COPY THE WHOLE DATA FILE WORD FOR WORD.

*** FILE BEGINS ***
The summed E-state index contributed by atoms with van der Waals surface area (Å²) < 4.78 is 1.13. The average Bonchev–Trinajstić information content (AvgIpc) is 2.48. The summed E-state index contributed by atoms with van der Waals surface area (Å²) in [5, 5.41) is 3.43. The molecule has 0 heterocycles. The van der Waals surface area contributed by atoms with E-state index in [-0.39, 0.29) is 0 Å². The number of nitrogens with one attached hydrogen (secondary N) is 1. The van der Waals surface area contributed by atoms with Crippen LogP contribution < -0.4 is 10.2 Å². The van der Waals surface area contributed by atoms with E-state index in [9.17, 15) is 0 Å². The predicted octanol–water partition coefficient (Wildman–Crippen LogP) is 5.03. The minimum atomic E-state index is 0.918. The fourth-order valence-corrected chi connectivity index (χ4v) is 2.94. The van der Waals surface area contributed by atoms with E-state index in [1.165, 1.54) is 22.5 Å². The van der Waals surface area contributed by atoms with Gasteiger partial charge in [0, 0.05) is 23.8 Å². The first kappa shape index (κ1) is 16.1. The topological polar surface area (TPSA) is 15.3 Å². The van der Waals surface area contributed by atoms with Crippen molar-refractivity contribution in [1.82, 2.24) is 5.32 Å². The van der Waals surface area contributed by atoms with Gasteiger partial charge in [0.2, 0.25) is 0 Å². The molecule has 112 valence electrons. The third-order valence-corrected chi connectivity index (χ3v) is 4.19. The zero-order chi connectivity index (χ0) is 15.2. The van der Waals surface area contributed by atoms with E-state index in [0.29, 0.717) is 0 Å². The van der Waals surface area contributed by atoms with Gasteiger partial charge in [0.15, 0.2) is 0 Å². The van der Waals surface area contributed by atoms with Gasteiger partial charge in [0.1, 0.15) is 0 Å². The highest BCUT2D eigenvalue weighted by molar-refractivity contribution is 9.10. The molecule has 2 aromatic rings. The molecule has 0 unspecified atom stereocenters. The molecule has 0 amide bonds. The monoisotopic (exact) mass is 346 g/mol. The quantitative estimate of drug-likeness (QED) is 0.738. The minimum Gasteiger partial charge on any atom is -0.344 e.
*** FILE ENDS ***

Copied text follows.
The summed E-state index contributed by atoms with van der Waals surface area (Å²) < 4.78 is 1.13. The average Bonchev–Trinajstić information content (AvgIpc) is 2.48. The summed E-state index contributed by atoms with van der Waals surface area (Å²) in [5, 5.41) is 3.43. The molecule has 0 heterocycles. The van der Waals surface area contributed by atoms with E-state index in [-0.39, 0.29) is 0 Å². The number of nitrogens with one attached hydrogen (secondary N) is 1. The van der Waals surface area contributed by atoms with Crippen LogP contribution < -0.4 is 10.2 Å². The van der Waals surface area contributed by atoms with E-state index in [9.17, 15) is 0 Å². The predicted octanol–water partition coefficient (Wildman–Crippen LogP) is 5.03. The minimum atomic E-state index is 0.918. The fourth-order valence-corrected chi connectivity index (χ4v) is 2.94. The van der Waals surface area contributed by atoms with E-state index in [1.165, 1.54) is 22.5 Å². The van der Waals surface area contributed by atoms with Gasteiger partial charge in [0, 0.05) is 23.8 Å². The first kappa shape index (κ1) is 16.1. The topological polar surface area (TPSA) is 15.3 Å². The van der Waals surface area contributed by atoms with Crippen molar-refractivity contribution in [1.82, 2.24) is 5.32 Å². The van der Waals surface area contributed by atoms with Gasteiger partial charge in [0.2, 0.25) is 0 Å². The molecule has 112 valence electrons. The third-order valence-corrected chi connectivity index (χ3v) is 4.19. The zero-order chi connectivity index (χ0) is 15.2. The van der Waals surface area contributed by atoms with E-state index in [0.29, 0.717) is 0 Å². The van der Waals surface area contributed by atoms with Gasteiger partial charge in [0.15, 0.2) is 0 Å². The van der Waals surface area contributed by atoms with Gasteiger partial charge in [0.1, 0.15) is 0 Å². The highest BCUT2D eigenvalue weighted by molar-refractivity contribution is 9.10. The molecule has 2 aromatic rings. The molecule has 0 unspecified atom stereocenters. The molecule has 0 amide bonds. The monoisotopic (exact) mass is 346 g/mol. The quantitative estimate of drug-likeness (QED) is 0.738. The minimum Gasteiger partial charge on any atom is -0.344 e.